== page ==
Managing the Unmanageable

When the buck stops with you, the pressure to make sure everything is running along smoothly with your business can be immense. It can sometimes feel like there isn’t time to take a step back and prioritize or delegate tasks. So, you chip away at your to-do list as best you can- hoping by some miracle it all works out and you can keep everyone happy. 

Then, just when you think you’re staying on top of your ever-growing pile of work, something (or someone) comes along to derail your progress. Is it even possible to take back control of your day? Will you ever have time to focus on growth- or will you just be working in survival mode forever? If you can relate to any of this, we understand. We’ll share some of our strategies to manage the unmanageable. 


Organize your day. 

Set up a running task list within your email platform, write things down in a journal, use a project management program, or schedule everything on your calendar. Use whatever tools you have at your disposal to create a list of what needs to be done- and stick to it. Carve out some time each morning (or maybe even the night before) to look at that list and think about what you’d like to check off. It helps hold you accountable and keep your focus on the things that are most important to the success of your business.  


Create boundaries. 

To begin to set boundaries, you must adopt strategies to control how (and at what frequency) information gets to you. We love the mantra: “someone else’s urgency doesn’t have to be my emergency”. Trust us, it is ok to set boundaries with your remote professional or teams. In 1974, the Harvard Business Review wrote an article called “Who’s Got the Monkey” full of priceless advice on this topic. The article remains one of their most popular leadership articles to this day and we highly recommend it. In a nutshell, the article implores managers not to allow employees to make their good ideas their manager’s problem to take on/solve.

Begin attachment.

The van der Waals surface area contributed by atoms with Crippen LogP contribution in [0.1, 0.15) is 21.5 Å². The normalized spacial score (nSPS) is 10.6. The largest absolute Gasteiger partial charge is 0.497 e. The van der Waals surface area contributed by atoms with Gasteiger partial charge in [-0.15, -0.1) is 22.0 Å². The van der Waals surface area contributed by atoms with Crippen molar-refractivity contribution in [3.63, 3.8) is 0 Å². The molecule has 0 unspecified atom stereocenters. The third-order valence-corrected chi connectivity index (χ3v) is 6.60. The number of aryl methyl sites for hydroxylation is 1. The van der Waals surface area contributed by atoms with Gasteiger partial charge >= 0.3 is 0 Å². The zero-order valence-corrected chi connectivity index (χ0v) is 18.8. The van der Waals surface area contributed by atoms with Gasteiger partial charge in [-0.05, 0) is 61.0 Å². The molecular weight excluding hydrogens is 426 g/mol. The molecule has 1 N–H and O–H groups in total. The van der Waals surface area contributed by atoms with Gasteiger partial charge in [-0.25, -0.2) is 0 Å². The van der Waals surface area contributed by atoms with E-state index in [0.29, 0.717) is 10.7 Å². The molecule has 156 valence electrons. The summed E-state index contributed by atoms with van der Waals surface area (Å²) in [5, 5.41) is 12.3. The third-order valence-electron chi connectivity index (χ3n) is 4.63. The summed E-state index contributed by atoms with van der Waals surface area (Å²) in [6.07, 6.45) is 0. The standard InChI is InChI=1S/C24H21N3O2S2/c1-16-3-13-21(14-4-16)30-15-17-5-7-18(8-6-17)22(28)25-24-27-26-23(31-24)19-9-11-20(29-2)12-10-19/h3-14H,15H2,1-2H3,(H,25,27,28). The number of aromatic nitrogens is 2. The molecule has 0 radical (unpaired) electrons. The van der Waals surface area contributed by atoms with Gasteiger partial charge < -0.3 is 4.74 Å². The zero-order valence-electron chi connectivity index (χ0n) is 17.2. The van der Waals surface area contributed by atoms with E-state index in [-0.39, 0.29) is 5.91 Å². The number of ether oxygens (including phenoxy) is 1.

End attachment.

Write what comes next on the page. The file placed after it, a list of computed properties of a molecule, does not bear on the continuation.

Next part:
To inspire and empower remote employees to contribute those ideas, involve them in quarterly strategic planning so they know where the company is headed. Be sure your company has a mechanism for remote professional employees to explore those ideas on their own instead of always bringing them to you first (bonus- this shows your remote professional you value them and their good ideas!). 

Other tips to help you set boundaries: 

  • Answer emails on a set schedule- keeps them from taking over your day (pro tip- when you do sit down to tackle email, if something can be handled in two minutes or less- do it right then and there!)
  • Create folders where you put tasks, articles, and requests that aren’t time sensitive so you can easily find them later
  • If possible, implement a personal “no meeting” day each week where your calendar is blocked out just for you to be head down on your own work- without disruptions
  • Limit the distribution of your personal contact info for people to reach you. Instead, route calls, texts, instant messages, etc. through company channels so you can manage when those messages enter your day


Automate. Automate. Automate.  

This one is so important, we said it three times. It’s the age-old “work smarter, not harder” concept. Any time you can create habits, routines, and consistency around your work through the development of formal processes and written procedures- do it.

  • It will help you find exactly what you need when you need it 
  • It will limit your time spent re-doing, re-working, and repeating 
  • It will help you delegate tasks to others with clearly defined expectations for how you’d like things to be done  

We know there is no magic bullet that will instantly make your work life more manageable, make your inbox less full, or add extra hours to your day. But when you can streamline your tasks, communications, and time- you can begin to take your head out of operations and put it back into being the brilliant leader you are, focused on the bright future of your company.